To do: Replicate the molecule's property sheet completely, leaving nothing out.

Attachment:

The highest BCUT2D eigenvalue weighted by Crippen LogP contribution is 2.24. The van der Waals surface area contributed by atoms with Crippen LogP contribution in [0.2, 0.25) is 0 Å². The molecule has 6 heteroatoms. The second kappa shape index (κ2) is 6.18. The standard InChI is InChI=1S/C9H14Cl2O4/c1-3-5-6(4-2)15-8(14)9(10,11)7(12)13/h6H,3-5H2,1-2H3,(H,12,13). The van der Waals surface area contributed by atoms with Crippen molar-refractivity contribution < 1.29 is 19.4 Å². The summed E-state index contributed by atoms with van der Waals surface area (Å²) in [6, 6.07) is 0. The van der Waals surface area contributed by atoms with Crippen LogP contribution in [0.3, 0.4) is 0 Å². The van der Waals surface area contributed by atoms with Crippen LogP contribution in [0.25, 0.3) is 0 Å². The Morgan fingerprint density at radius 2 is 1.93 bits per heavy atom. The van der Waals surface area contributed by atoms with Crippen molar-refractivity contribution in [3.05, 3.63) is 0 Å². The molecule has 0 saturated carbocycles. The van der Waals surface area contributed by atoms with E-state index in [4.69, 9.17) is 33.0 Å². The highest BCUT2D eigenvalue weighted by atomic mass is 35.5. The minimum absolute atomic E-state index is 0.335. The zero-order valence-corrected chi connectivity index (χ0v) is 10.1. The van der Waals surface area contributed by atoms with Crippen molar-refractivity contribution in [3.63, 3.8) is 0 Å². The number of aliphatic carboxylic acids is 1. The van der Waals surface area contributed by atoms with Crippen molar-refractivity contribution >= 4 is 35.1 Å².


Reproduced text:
The highest BCUT2D eigenvalue weighted by Crippen LogP contribution is 2.24. The van der Waals surface area contributed by atoms with Crippen LogP contribution in [0.2, 0.25) is 0 Å². The molecule has 6 heteroatoms. The second kappa shape index (κ2) is 6.18. The standard InChI is InChI=1S/C9H14Cl2O4/c1-3-5-6(4-2)15-8(14)9(10,11)7(12)13/h6H,3-5H2,1-2H3,(H,12,13). The van der Waals surface area contributed by atoms with Crippen molar-refractivity contribution < 1.29 is 19.4 Å². The summed E-state index contributed by atoms with van der Waals surface area (Å²) in [6, 6.07) is 0. The van der Waals surface area contributed by atoms with Crippen LogP contribution in [0.3, 0.4) is 0 Å². The van der Waals surface area contributed by atoms with Crippen LogP contribution in [0.25, 0.3) is 0 Å². The Morgan fingerprint density at radius 2 is 1.93 bits per heavy atom. The van der Waals surface area contributed by atoms with Crippen molar-refractivity contribution in [3.05, 3.63) is 0 Å². The molecule has 0 saturated carbocycles. The van der Waals surface area contributed by atoms with E-state index in [4.69, 9.17) is 33.0 Å². The highest BCUT2D eigenvalue weighted by atomic mass is 35.5. The minimum absolute atomic E-state index is 0.335. The zero-order valence-corrected chi connectivity index (χ0v) is 10.1. The van der Waals surface area contributed by atoms with Crippen molar-refractivity contribution in [3.63, 3.8) is 0 Å². The number of aliphatic carboxylic acids is 1. The van der Waals surface area contributed by atoms with Crippen molar-refractivity contribution >= 4 is 35.1 Å².